How to prepare a sermon – part 3



Step 3: Connect the text

Good Bible preaching considers not only the particular passage chosen for that sermon but also demonstrates how the passage connects to the rest of the Bible. There are two main reasons for this:

First, connecting the text to the rest of the Bible’s teaching ensures the preacher is teaching the sermon text correctly. Even if a particular text is studied thoroughly but without reference to everything else the Bible has to say, there is a good chance that the preacher could present a narrow or skewed view of the topic at hand. For example, a sermon on tithing based on Deuteronomy 14:22-28 might give an interesting view of ancient Israelite practices, but what does this have to do with the present-day church? Do we simply enforce a law on our congregation based on this text or do we nuance our teaching based on other passages in Scripture? The answer to this question relies on the preacher connecting the set passage with the wider teaching of the Bible.

The second main reason for this connection is to demonstrate the whole counsel of God to the congregation through our preaching. This takes a number of forms, many of which overlap, but the following are a number of connections preachers can make between the main text of a sermon and the wider span of Scripture:

Biblical Theology

This broad category aims to set a particular text within the grand storyline of the Bible – creation (God’s sovereign and loving creation of all things), fall (the disastrous rebellion of humankind and the plunging of the created order in to disarray), redemption (God’s plan to redeem and recreate through the person and work of Christ), consummation (the future perfection of a new heavens and new earth).

For example, a sermon in the book of Judges might demonstrate the decay of human society as unchecked sin and rebellion abounds. This may be an accurate exposition of the latter chapters of the book, but to inform the congregation of the evils of moral decay and then close in prayer is doing them no favours at all! Instead a preacher can openly show how bad life is without reference to a loving creator God (creation and fall, above) but the great news of the Christian message is that he has done something definitive and costly to renew human beings through the work of his Son Jesus (redemption), and because of his work on the cross, we can look forward to a day without sin and rebellion and suffering (consummation).

You can see how we have moved from a narrow explanation of the text to connecting it with the wider biblical story. And the difference is night and day.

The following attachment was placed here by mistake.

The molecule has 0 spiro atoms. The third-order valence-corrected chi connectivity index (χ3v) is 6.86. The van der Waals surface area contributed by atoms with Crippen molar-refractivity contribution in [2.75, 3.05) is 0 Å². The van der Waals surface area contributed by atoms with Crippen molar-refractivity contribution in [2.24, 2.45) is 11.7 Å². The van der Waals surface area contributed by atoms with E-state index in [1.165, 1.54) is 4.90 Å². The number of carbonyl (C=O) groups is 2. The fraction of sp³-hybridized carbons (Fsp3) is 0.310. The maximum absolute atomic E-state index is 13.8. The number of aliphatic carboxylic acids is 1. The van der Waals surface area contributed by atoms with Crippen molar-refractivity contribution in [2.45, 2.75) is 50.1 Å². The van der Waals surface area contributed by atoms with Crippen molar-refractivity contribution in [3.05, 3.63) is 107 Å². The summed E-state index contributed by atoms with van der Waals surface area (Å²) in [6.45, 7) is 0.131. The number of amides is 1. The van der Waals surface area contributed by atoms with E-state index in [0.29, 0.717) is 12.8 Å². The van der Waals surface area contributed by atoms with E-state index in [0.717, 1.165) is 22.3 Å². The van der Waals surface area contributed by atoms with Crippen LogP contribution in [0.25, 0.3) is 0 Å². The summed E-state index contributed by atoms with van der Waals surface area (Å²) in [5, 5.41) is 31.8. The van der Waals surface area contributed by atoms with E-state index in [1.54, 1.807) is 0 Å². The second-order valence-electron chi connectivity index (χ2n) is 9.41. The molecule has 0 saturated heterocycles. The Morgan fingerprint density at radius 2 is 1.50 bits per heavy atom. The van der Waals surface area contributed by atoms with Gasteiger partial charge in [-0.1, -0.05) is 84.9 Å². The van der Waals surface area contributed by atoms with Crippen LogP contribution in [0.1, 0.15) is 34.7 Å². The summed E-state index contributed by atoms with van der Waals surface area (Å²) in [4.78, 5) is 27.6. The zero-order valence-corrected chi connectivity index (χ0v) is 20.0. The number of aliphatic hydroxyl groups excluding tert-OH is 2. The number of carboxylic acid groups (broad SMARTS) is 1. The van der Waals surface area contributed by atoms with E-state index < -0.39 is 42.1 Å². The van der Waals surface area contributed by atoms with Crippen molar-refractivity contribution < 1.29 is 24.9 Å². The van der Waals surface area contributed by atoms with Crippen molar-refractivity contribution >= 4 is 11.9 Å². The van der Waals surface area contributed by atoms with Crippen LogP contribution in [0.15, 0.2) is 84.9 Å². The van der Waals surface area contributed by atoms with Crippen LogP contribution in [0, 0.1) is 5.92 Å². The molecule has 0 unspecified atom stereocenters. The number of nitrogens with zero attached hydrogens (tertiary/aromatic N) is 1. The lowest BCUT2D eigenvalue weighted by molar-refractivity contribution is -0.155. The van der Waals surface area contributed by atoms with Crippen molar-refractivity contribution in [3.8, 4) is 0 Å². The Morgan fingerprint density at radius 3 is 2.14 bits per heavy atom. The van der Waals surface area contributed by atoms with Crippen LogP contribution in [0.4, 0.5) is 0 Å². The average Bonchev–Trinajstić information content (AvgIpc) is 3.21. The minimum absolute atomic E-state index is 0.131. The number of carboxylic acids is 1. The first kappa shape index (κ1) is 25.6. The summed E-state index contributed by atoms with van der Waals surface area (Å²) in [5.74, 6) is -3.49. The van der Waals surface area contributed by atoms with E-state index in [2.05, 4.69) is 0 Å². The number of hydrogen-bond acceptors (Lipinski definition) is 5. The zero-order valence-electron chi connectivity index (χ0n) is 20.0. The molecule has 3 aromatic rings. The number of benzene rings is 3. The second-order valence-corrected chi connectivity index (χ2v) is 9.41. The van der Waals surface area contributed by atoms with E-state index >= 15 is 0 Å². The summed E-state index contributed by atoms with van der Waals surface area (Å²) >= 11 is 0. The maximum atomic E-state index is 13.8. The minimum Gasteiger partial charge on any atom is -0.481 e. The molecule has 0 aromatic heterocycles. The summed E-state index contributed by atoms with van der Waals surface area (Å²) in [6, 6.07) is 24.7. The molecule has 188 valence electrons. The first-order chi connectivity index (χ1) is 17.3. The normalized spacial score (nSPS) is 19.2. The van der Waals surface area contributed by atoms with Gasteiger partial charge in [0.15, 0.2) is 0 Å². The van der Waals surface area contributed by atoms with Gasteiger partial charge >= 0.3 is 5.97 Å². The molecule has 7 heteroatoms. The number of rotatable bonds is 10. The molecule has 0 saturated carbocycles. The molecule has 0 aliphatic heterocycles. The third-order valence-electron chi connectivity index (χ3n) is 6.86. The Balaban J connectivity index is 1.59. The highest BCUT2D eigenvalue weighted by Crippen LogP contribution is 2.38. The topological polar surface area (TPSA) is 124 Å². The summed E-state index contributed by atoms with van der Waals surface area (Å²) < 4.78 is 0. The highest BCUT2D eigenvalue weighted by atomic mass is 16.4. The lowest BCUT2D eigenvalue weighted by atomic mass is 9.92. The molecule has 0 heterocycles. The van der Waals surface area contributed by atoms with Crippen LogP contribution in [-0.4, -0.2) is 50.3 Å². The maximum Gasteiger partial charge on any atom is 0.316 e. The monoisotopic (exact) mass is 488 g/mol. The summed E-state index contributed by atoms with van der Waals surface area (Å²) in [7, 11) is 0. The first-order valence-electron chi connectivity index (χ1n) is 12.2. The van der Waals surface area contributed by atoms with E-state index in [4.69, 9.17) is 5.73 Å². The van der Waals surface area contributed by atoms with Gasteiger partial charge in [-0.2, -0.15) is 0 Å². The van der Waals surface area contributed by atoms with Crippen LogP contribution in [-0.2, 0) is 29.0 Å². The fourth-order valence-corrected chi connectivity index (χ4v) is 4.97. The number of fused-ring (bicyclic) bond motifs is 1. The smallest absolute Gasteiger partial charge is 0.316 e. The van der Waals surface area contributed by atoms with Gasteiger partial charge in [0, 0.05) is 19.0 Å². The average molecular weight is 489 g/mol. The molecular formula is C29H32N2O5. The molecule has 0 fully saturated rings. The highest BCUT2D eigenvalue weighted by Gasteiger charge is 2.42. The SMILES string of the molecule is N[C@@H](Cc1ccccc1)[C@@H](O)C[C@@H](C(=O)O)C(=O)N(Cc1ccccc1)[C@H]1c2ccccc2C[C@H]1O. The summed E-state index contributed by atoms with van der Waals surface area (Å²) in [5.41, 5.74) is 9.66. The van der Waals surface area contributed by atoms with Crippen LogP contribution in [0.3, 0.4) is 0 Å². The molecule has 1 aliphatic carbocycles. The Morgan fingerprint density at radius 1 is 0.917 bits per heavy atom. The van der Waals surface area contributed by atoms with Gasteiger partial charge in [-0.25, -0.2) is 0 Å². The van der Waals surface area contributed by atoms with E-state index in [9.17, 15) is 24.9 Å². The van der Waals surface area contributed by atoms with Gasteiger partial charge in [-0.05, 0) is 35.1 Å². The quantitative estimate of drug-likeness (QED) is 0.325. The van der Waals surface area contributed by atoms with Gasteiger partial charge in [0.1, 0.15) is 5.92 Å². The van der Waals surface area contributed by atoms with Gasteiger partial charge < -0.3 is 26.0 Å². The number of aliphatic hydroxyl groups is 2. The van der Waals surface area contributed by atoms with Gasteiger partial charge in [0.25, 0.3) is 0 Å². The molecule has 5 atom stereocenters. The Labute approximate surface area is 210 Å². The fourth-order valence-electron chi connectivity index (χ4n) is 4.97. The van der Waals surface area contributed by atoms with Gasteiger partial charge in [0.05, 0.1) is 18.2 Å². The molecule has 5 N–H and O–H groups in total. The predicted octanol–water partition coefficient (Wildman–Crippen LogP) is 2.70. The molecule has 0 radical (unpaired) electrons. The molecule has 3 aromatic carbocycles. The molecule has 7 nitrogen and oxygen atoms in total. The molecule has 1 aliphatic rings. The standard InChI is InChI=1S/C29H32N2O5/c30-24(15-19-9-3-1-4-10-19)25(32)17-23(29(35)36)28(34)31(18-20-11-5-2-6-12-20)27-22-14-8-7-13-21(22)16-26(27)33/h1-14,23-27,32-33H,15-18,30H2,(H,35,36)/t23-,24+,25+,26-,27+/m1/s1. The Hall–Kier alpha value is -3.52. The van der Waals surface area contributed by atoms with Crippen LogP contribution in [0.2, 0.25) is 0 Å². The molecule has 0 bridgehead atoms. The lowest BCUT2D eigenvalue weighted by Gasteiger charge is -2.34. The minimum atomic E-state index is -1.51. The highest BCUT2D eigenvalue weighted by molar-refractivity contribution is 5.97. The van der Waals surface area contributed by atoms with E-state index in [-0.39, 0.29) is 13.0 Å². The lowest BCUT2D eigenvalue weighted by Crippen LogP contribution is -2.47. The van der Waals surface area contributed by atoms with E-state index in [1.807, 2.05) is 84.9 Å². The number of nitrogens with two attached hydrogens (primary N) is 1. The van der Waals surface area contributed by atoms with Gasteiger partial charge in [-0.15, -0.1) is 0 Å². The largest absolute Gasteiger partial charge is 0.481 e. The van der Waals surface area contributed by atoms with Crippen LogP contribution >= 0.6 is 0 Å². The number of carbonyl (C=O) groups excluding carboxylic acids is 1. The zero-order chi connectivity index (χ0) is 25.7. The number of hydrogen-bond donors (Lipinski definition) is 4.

Systematic Theology

Another similar approach is to connect a text to other parts of the Bible that speak of the same doctrine that appears in the sermon’s text. A sermon on God’s love from Psalm 103:8 reveals that God is ‘abounding in steadfast love.’ This is a beautiful thing indeed, but abstracted from further insights from the doctrine of the love of God, we could quickly become unstuck and come out with all sorts of nonsense.

A careful preacher would want to show the congregation what the love of God looks like. He might take them to Romans 5:8 to show the climax of God’s love for his people in giving his only Son, or 1 John 4:19 that tells us that our love for God is impossible without him first loving us.

Endless possibilities

There are so many connections that a preacher could make between a given text and the rest of Scripture! Whether biblical or systematic, types and shadows, there is such rich variety that springs from the Bible that expository preaching should never be boring – quite the contrary. The preacher has endless possibilities for creativity in the sermon, helping the congregation to see the bigger picture and how we can see Christ from all the Scripture (Luke 24:27, 44). This is not only informative but highly enriching.

The sheer number of possible connections that a preacher can make between the sermon text and the wider sweep of Scripture can be bewildering. The point with all this is not to find as many connections as possible and insert them into the sermon – not only will the message be two hours long but the congregation will get swamped. Instead it is a Spirit-led wisdom call as to what you include and what you leave on the cutting room floor.